The oceanic abysses now polluted
The news has just arrived, this Monday, 13th February 2017, published by the scientific journal “Nature Ecology & Evolution”: even the deepest and most untouched oceanic areas, the abysses, would present worrying ratio of chemical pollutants. The main defendants? Illegal spillage of chemical products in the water and the use of pesticides, that are indirectly diffused into the deepest oceans.
Little known and yet polluted oceans
The abysses, or deep oceanic areas, are areas hostile to humanity and little known, since little studied. That is why they aren’t especially preserved, as can be the “marine protected areas”. Covering around 3.5% of the total ocean surface according to the association World Wildlife Fund (WWF), those areas are created in order to preserve the marine biodiversity and to manage sustainably natural resources. Saving the oceans is a main 21st century environmental issue, because we can see the damages with our own eyes: polluted beaches, waste “continent”, animals intoxicated etc., the list goes on. It would appear logic to think that those kinds of pollutions are only happening where humans can operate, circulate or fish. And yet, the report of “Nature Ecology & Evolution” states that even the deepest and most pristine places on Earth, the abysses, would be affected, that is to say a depth beyond 32,800 ft.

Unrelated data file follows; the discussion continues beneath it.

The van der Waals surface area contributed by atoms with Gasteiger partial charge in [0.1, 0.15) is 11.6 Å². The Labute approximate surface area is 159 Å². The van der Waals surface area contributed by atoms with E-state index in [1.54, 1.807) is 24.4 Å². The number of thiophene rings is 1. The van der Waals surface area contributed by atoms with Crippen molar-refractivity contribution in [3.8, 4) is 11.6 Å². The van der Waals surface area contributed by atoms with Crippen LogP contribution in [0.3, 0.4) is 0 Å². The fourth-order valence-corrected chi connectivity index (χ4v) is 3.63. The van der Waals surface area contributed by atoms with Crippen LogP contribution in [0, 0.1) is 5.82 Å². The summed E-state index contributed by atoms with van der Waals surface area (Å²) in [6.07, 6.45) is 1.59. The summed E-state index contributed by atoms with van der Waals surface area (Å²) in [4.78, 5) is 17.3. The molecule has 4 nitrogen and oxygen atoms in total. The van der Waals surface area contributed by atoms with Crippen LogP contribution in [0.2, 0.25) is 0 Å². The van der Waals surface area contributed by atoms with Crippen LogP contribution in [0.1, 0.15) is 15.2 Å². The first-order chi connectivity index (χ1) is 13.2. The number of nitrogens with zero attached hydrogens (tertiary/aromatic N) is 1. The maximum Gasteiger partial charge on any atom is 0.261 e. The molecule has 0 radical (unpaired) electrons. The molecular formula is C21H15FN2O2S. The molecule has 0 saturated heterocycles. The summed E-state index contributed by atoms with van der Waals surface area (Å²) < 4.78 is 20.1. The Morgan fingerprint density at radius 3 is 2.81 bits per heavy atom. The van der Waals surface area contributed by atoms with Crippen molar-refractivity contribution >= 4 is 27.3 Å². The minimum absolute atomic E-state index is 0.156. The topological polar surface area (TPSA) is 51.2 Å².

The team of searchers who published the report first collected samples of species thanks to a subsea robot before studying it. The results are spooky: they found the presence of toxic chemicals, such as polychlorinated biphenyls (PCBs), used until the 1970s to produce electronic devices. Considered as persistent organic pollutant (POP), those chemical molecules accumulate in living tissue after being swallowed. They are carcinogenic and carry many risks for human an animals’ health, as well as for the environment. The abysses, until now seen as pure and pristine areas, are now also touched by illegal or not discharges of toxic pollutants, also called “marine spills”, generated by human industries. According to the study, in the Mariana Trench, the deepest place known of all oceans (36,201 ft.), the highest levels of PCBs measured were 50 times greater as those detected in the crabs from the paddy fields of the Liao River, one of the most polluted in China. An alarming observation.
For further information, please do not hesitate to read the study, available online.
Source: Jamieson, A. J. et al. Bioaccumulation of persistent organic pollutants in the deepest ocean fauna. Nat. Ecol. Evol. 1, 0051 (2017).